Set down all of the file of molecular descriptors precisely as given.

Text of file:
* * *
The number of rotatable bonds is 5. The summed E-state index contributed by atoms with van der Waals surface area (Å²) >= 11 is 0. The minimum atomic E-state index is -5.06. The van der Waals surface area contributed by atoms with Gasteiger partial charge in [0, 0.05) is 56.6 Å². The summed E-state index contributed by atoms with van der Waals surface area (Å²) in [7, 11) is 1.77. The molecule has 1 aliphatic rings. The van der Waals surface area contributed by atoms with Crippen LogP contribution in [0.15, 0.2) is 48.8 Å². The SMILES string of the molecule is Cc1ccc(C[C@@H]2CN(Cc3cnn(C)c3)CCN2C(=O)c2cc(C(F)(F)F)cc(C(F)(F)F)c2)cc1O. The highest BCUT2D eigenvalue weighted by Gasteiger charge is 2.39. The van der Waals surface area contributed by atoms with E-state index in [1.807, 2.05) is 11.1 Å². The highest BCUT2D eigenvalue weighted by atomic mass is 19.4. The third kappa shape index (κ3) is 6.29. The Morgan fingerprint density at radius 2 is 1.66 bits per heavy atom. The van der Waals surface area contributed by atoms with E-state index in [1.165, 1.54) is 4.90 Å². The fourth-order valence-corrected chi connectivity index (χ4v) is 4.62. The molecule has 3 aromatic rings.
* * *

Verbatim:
The number of rotatable bonds is 5. The summed E-state index contributed by atoms with van der Waals surface area (Å²) >= 11 is 0. The minimum atomic E-state index is -5.06. The van der Waals surface area contributed by atoms with Gasteiger partial charge in [0, 0.05) is 56.6 Å². The summed E-state index contributed by atoms with van der Waals surface area (Å²) in [7, 11) is 1.77. The molecule has 1 aliphatic rings. The van der Waals surface area contributed by atoms with Crippen LogP contribution in [0.15, 0.2) is 48.8 Å². The SMILES string of the molecule is Cc1ccc(C[C@@H]2CN(Cc3cnn(C)c3)CCN2C(=O)c2cc(C(F)(F)F)cc(C(F)(F)F)c2)cc1O. The highest BCUT2D eigenvalue weighted by Gasteiger charge is 2.39. The van der Waals surface area contributed by atoms with E-state index in [1.807, 2.05) is 11.1 Å². The highest BCUT2D eigenvalue weighted by atomic mass is 19.4. The third kappa shape index (κ3) is 6.29. The Morgan fingerprint density at radius 2 is 1.66 bits per heavy atom. The van der Waals surface area contributed by atoms with E-state index in [1.165, 1.54) is 4.90 Å². The fourth-order valence-corrected chi connectivity index (χ4v) is 4.62. The molecule has 3 aromatic rings.